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Metasploit’s 2017 Roadmap

Starting in 2017, we will provide an open roadmap for setting our goals for the year. The goals are based on many discussions we have had over the past year with users, developers, and customers. The intent is to provide focus for core developers and contributors alike, so that we can together work toward a common vision for how we want Metasploit to evolve.

This year, the themes for Metasploit are modularity, reusability, and reliability.

Metasploit has grown organically over the years into a very large project, combining thousands of modules, payloads, a database, session handling, user interaction and more into a single monolithic application. While the design has served us well, it has reached some limits for maintainability and agility. While we continue to refactor, improve, and reorganize Metasploit, large-scale improvements become increasingly difficult and highlight fragility in the overall system, due to its highly interdependent design.

We want to allow users to effortlessly contribute to the portions of Metasploit they are interested in, and be able to reuse code, both from inside and and outside of the project. Language and licensing constraints have presented barriers to users, both real and imagined. Python, Go, C# and other languages are dominating influences on the infosec community. We would like to be able to welcome more developers, researchers, and tooling into the Metasploit ecosystem, taking advantage of the best-in-breed and avoiding not-invented-here syndrome wherever possible.

In short, we want to develop reusable, modular, and reliable services to enable researchers, pen-testers, students, and red-teamers to work efficiently, have access to the latest technologies and techniques, and to continue to grow the Metasploit community.

The roadmap

  • The Metasploit data model backend should be separated into its own project. Plans include a data service that provides a RESTful interface, both an event-oriented and classic workspace-oriented view of incoming data, improved performance, and easy direct interoperability with other tools.

  • Session handling should be able to operate independently of framework, allowing users to share sessions and allowing servers to be as performant, reliable, and light-weight as possible. We have already begun a project called ‘metasploit-aggregator’ which is a first generation of this design. Once this is complete, direct integration into other frameworks should also be possible.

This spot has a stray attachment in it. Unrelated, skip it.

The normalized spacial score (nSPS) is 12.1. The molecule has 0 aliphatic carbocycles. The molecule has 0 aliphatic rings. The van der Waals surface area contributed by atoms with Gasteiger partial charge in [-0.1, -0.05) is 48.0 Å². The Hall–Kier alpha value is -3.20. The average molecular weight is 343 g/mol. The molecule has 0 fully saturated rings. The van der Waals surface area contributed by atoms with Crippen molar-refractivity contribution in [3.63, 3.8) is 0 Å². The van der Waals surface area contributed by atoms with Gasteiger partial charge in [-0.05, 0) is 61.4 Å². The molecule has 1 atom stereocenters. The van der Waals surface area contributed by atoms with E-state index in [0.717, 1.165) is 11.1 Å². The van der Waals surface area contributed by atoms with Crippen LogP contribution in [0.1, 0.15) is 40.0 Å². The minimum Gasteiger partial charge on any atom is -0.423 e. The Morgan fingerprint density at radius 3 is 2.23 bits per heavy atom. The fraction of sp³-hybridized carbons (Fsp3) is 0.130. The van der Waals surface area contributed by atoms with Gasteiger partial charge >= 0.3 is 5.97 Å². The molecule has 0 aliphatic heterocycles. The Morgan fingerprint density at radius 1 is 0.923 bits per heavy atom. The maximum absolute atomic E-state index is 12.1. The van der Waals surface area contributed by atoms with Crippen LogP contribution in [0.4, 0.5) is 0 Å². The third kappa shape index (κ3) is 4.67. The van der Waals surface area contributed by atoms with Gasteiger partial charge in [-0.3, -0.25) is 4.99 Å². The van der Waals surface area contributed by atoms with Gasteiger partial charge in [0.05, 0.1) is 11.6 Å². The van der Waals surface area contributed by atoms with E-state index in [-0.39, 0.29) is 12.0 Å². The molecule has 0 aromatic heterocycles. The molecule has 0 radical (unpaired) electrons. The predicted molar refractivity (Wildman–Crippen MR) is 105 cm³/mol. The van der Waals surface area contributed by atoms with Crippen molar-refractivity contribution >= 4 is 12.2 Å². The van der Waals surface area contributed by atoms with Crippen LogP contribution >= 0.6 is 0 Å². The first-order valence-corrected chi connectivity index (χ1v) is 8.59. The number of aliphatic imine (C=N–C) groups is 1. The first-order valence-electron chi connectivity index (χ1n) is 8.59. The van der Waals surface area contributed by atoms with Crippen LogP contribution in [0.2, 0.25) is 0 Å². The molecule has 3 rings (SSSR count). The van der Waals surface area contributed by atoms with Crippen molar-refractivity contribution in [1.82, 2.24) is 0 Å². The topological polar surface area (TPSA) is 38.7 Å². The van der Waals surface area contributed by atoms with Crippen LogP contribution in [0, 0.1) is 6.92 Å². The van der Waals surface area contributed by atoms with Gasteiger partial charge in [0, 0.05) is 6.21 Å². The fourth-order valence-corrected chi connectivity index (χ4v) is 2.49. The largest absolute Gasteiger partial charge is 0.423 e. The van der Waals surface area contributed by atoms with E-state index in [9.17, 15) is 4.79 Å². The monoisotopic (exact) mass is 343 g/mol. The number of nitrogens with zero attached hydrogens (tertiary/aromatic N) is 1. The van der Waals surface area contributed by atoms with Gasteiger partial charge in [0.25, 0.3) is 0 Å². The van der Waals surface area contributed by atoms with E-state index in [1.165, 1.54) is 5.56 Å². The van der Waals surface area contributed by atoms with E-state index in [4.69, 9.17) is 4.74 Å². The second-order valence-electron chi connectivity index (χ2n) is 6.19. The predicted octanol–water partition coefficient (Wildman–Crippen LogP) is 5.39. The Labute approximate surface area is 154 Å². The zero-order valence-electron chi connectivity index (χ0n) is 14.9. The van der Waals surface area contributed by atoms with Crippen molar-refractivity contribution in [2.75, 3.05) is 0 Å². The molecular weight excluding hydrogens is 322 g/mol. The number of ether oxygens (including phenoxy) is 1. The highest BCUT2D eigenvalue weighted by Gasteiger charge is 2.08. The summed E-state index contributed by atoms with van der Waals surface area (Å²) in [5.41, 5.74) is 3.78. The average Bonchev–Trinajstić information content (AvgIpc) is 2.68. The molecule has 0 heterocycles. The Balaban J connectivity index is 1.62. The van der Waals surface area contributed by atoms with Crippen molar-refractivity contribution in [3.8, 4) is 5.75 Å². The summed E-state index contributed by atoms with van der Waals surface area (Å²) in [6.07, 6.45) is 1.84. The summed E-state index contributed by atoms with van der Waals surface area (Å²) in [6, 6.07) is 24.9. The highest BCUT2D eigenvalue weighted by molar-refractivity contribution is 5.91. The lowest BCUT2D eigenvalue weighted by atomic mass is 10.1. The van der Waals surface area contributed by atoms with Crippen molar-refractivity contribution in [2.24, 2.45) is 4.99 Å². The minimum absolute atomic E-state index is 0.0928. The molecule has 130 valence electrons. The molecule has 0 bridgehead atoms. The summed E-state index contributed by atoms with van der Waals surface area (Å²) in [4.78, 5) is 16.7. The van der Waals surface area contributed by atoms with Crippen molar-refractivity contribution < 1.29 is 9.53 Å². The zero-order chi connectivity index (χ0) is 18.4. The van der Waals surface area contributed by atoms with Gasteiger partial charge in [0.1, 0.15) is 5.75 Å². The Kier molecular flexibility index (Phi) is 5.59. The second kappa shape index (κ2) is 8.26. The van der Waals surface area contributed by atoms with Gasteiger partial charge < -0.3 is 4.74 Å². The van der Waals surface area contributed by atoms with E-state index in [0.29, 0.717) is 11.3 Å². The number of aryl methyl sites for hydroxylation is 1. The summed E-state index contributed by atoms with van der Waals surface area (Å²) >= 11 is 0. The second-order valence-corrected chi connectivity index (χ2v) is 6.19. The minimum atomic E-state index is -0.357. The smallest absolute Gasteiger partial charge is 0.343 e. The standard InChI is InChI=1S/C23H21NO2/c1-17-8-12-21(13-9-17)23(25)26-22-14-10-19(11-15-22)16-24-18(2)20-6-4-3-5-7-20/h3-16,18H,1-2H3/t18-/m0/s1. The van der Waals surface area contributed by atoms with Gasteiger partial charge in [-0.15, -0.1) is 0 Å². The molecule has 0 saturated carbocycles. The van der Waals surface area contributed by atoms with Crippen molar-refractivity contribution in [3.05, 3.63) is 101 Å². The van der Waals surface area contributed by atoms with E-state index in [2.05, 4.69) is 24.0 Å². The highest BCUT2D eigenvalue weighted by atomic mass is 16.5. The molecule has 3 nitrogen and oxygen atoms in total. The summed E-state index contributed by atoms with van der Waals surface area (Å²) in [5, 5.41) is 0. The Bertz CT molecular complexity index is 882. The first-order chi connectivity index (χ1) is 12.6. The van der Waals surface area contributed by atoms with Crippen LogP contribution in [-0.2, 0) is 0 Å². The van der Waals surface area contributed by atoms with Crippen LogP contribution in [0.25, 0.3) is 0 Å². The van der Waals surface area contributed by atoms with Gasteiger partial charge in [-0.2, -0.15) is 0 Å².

• Metasploit should support asynchronous sessions. Many testers today use asynchronous frameworks like Empire to maintain light-weight persistence or a footholds into a network, then have to pivot to Meterpreter for interactive sessions. We would like to be able seamlessly support both modes of operation, including the ability to run post exploitation modules and modules over pivots asynchronously as well.

  • Metasploit should support running exploit and auxiliary modules in an isolated mode. Plans are underway to support supporting an RPC-style module API to Metasploit framework, providing core services like payload and session handling, network routing, reporting and logging. Modules are run as child processes to Metasploit, and are only loaded into memory as-needed. Networking from a module point-of-view will be handled via SOCKS5 proxy support, hooking the child environment, or remote API calls, largely removing the need for specially-crafted socket objects or changes to 3rd-party protocol libraries. Modules, when written for the Metasploit API, could even be tested and used independently from the full Metasploit framework.

In addition to these primary goals, we’d also like to explore:

  • SMB 2.0 SMB 1.0 increasingly being disabled in many networks, making Metasploit modules using this protocol ineffective. We would like to implement at least server-side support for SMB 2.0, both for sharing files and for named pipe communications.
  • iOS and macOS support The mettle and python meterpreter payloads will continue evolving to further support OS X and iOS, along with more post exploitation support.
  • Native Android support in Mettle We began the work last year with mettle now supporting all of the basic operations for a Meterpreter implementation. We would like to continue adding Android post-exploitation capabilities to mettle as well.
  • Streamlining Windows Meterpreter mettle soon will replace the original POSIX meterpreter, which will reduce the size of the Windows meterpreter. Switching from OpenSSL to native SChannel support will simplify and shrink Windows meterpreter, allowing to focus on what it supports best.
  • Router and IoT research We would like to continue research and support for embedded device exploitation and first-class support for resource-constrained environments.
  • Modernizing payload generation We are investigating being able to integrate with third-party toolchains for building assembly, C, .NET, Java, on the fly, making it easy for a user to acquire the and use the tools, while providing first-class support for many architectures and platforms.